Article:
through put research and output

Ok guys,

I’m still having problems with this throughput thing, but I think i’m getting somewhere.

Over the RF network, between AP-SM or BH-BH we can’t get the throughput Motorola claim, I have manged to improve the through put but it is very spiky and eratic. As much as Motorola would like me to believe it is to do with my END points, over a wire network and a wi-fi network no problem.

Doing research on this whole subject and delving deeper into TCP looking into RWIN, latency, MTU’s this is what I saw.

Developed a simple client server programme, that would send UDP packets, I choose the rate (how many packets / sec) and I choose the size of each packet (10/100/500/1000/1518/3000)bytes. The throughput is rock solid, no spike complete flat line, getting 100% traffic through.

Hence the problem lies with the TCP and latency. I have read up on spoofing (used in VSAT to get around the 600ms delay) and I have read up on SNOOP protocol (latency aware protocol works similar to VSAT spoofing). Final results are that the through put is there but you can’t really make use of it because of the way TCP works, so unless you start putting in additional devices to deal with the latency or use other NON TCP transport protocol you can’t use the throughput.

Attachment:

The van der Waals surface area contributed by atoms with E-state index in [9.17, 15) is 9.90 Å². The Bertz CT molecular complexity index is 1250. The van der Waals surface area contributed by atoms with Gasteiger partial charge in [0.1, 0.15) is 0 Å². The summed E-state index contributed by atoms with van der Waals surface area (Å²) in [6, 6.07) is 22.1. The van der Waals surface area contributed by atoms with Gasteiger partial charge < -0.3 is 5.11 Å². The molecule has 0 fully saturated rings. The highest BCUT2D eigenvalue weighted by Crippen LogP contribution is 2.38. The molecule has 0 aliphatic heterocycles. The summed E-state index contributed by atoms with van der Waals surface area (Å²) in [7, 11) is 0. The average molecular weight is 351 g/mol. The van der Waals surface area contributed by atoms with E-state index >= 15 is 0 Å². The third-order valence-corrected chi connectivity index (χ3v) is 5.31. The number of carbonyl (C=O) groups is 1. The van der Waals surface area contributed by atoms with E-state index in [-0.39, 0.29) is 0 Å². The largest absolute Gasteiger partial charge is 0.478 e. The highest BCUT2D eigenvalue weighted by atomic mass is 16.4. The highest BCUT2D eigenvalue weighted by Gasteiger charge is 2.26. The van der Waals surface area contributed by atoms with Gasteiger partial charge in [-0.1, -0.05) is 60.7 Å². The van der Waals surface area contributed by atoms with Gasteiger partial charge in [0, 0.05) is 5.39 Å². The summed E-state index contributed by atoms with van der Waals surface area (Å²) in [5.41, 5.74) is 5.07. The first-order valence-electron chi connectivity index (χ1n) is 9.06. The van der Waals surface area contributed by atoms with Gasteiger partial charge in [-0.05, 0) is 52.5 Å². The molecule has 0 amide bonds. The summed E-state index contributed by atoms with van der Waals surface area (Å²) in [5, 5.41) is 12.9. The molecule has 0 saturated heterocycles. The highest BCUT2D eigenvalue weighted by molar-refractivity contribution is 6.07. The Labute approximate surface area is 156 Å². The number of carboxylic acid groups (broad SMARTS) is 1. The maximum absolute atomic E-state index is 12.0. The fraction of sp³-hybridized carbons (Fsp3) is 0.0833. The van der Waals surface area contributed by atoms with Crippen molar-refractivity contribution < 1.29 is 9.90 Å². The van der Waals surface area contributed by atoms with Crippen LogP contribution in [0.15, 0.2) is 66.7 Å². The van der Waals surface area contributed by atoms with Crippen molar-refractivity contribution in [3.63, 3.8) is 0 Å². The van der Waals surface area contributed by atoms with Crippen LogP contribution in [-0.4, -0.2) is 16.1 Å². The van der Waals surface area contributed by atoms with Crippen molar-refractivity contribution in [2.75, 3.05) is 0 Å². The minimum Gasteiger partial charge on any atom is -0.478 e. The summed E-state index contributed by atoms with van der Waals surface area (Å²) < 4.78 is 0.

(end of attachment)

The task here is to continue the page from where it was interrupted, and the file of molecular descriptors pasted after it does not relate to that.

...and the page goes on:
What is confusing me is that any designer of a wireless based network product would be aware of this and would build in some form of spoofing into their products, and I am sure Motorola would have done that, but as I can’t speak to anyone senior, the thought of ringing up their front line soldiers and asking them has me shaking in my boots. So unless I am misconfiguring the canopy equipment I need to look at some additional accelerator device/mechansim. I am looking at Packeteers SkyX but I think it requires making changes at the client side.

Anyone else got any input or thoughts of wisdom on the subject.